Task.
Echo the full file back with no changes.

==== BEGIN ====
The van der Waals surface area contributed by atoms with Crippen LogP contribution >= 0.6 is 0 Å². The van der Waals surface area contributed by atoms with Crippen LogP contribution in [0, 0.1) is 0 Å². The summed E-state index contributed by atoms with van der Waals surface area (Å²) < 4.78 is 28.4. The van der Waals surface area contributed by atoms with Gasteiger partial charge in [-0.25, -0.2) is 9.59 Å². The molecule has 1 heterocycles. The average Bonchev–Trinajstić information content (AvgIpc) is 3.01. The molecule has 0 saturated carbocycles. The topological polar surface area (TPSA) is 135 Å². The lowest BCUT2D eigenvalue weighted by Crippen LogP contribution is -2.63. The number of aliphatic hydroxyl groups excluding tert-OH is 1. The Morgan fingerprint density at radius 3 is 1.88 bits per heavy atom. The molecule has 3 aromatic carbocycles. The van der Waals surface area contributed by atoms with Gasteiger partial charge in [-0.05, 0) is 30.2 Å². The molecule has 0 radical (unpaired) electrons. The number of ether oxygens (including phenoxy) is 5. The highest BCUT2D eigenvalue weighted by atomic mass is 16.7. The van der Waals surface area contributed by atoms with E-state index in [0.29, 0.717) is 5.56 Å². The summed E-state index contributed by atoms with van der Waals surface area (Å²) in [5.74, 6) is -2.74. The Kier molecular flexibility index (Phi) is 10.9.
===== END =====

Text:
The van der Waals surface area contributed by atoms with Crippen LogP contribution >= 0.6 is 0 Å². The van der Waals surface area contributed by atoms with Crippen LogP contribution in [0, 0.1) is 0 Å². The summed E-state index contributed by atoms with van der Waals surface area (Å²) < 4.78 is 28.4. The van der Waals surface area contributed by atoms with Gasteiger partial charge in [-0.25, -0.2) is 9.59 Å². The molecule has 1 heterocycles. The average Bonchev–Trinajstić information content (AvgIpc) is 3.01. The molecule has 0 saturated carbocycles. The topological polar surface area (TPSA) is 135 Å². The lowest BCUT2D eigenvalue weighted by Crippen LogP contribution is -2.63. The number of aliphatic hydroxyl groups excluding tert-OH is 1. The Morgan fingerprint density at radius 3 is 1.88 bits per heavy atom. The molecule has 3 aromatic carbocycles. The van der Waals surface area contributed by atoms with Gasteiger partial charge in [-0.05, 0) is 30.2 Å². The molecule has 0 radical (unpaired) electrons. The number of ether oxygens (including phenoxy) is 5. The highest BCUT2D eigenvalue weighted by atomic mass is 16.7. The van der Waals surface area contributed by atoms with E-state index in [0.29, 0.717) is 5.56 Å². The summed E-state index contributed by atoms with van der Waals surface area (Å²) in [5.74, 6) is -2.74. The Kier molecular flexibility index (Phi) is 10.9.